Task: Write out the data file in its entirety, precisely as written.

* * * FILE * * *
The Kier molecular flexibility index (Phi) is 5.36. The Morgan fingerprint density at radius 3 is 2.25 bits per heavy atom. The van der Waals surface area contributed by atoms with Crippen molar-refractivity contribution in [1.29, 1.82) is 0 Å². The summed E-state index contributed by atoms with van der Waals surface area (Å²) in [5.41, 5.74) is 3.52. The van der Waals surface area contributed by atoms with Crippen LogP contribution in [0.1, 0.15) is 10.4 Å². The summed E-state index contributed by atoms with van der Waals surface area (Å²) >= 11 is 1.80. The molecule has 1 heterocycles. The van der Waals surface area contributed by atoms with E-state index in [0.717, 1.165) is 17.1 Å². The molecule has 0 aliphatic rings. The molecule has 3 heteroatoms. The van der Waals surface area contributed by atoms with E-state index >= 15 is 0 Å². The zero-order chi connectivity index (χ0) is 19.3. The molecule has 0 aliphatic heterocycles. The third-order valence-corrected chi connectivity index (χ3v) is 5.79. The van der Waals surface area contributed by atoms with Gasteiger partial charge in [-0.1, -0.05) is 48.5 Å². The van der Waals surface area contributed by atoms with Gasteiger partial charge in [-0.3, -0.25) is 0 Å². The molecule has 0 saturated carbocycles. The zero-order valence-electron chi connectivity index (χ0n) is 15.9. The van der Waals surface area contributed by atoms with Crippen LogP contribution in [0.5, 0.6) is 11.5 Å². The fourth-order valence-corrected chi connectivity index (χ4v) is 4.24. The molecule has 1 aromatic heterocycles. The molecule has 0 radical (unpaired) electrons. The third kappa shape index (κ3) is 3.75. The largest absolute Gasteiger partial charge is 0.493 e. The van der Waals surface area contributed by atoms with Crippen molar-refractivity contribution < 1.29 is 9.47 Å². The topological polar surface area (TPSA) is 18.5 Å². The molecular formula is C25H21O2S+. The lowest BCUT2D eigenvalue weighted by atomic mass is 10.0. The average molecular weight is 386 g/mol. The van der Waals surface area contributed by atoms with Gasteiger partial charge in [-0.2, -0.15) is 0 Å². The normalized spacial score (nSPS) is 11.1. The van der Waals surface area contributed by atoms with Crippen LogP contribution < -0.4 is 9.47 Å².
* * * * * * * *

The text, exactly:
The Kier molecular flexibility index (Phi) is 5.36. The Morgan fingerprint density at radius 3 is 2.25 bits per heavy atom. The van der Waals surface area contributed by atoms with Crippen molar-refractivity contribution in [1.29, 1.82) is 0 Å². The summed E-state index contributed by atoms with van der Waals surface area (Å²) in [5.41, 5.74) is 3.52. The van der Waals surface area contributed by atoms with Crippen LogP contribution in [0.1, 0.15) is 10.4 Å². The summed E-state index contributed by atoms with van der Waals surface area (Å²) >= 11 is 1.80. The molecule has 1 heterocycles. The van der Waals surface area contributed by atoms with E-state index in [0.717, 1.165) is 17.1 Å². The molecule has 0 aliphatic rings. The molecule has 3 heteroatoms. The van der Waals surface area contributed by atoms with E-state index >= 15 is 0 Å². The zero-order chi connectivity index (χ0) is 19.3. The molecule has 0 aliphatic heterocycles. The third-order valence-corrected chi connectivity index (χ3v) is 5.79. The van der Waals surface area contributed by atoms with Gasteiger partial charge in [-0.1, -0.05) is 48.5 Å². The van der Waals surface area contributed by atoms with Gasteiger partial charge in [-0.3, -0.25) is 0 Å². The molecule has 0 saturated carbocycles. The zero-order valence-electron chi connectivity index (χ0n) is 15.9. The van der Waals surface area contributed by atoms with Crippen LogP contribution in [0.5, 0.6) is 11.5 Å². The fourth-order valence-corrected chi connectivity index (χ4v) is 4.24. The molecule has 1 aromatic heterocycles. The molecule has 0 radical (unpaired) electrons. The third kappa shape index (κ3) is 3.75. The largest absolute Gasteiger partial charge is 0.493 e. The van der Waals surface area contributed by atoms with Crippen molar-refractivity contribution < 1.29 is 9.47 Å². The topological polar surface area (TPSA) is 18.5 Å². The molecular formula is C25H21O2S+. The lowest BCUT2D eigenvalue weighted by atomic mass is 10.0. The average molecular weight is 386 g/mol. The van der Waals surface area contributed by atoms with Gasteiger partial charge in [-0.2, -0.15) is 0 Å². The normalized spacial score (nSPS) is 11.1. The van der Waals surface area contributed by atoms with Crippen LogP contribution < -0.4 is 9.47 Å².